Martin credibly testified that he had not heard any complaints about the
condition of any of the chairs in the Light Engineering Building prior to
claimant’s accident. Thus, the threshold question of notice turns on
whether defendant may be charged with constructive notice that the chair was
defective. Claimant himself did not notice anything wrong with the chair prior
to sitting on it, and there was no other testimony or other evidence as to the
condition of the chair prior to or after claimant’s accident, which
militates against a finding that the defect was visible and apparent.
Additionally, there is a glaring lack of proof as to how long the chair existed
in its defective condition so as to conclude that defendant had a sufficient
period of time to remedy the defect.
Accordingly, in the absence of evidence that the defect was visible and apparent
and that it existed for a period of time, claimant has failed to demonstrate
that defendant should be charged with constructive notice of the defective
Claimant’s argument that defendant knew or should have known of the
existence of the defective chair through regular inspections is unavailing. He
cites no authority for the proposition that defendant had an obligation to make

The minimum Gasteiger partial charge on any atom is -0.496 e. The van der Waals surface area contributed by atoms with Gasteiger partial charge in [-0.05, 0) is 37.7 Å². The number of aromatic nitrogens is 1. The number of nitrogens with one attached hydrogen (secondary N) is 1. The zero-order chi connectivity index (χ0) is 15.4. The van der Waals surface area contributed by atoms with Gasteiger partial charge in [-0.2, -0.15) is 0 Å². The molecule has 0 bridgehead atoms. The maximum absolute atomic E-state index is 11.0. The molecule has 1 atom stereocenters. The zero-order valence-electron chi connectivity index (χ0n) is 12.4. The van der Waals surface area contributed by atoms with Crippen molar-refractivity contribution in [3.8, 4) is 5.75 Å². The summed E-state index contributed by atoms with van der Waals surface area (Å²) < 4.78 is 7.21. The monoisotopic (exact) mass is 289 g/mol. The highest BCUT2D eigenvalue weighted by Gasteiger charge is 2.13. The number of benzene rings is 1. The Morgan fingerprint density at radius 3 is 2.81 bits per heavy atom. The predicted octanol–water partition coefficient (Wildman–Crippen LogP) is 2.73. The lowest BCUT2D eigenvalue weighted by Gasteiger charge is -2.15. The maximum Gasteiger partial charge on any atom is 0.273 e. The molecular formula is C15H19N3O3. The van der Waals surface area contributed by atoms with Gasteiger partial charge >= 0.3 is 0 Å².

regular inspections of the chair, and even if there were such an obligation, it
would only create a duty to inspect. Claimant adduced no evidence that such a
duty, if it existed, was breached, and thus, this argument does not permit a
finding of constructive notice.
Proof of actual or constructive notice of a dangerous condition is not required
if the doctrine of res ipsa loquitur is
(see Levinstim v Parker
27 AD3d 698 [2d Dept 2006]; Parsons v State of New York
, 31 AD2d 596 [3d
Dept 1968]; Katz v Goldring
, 237 App Div 824 [2d Dept 1932]).
“Where the actual or specific cause of an accident is unknown, under the
doctrine of res ipsa loquitur [the fact finder] may in certain circumstances
infer negligence merely from the happening of an event and the defendant’s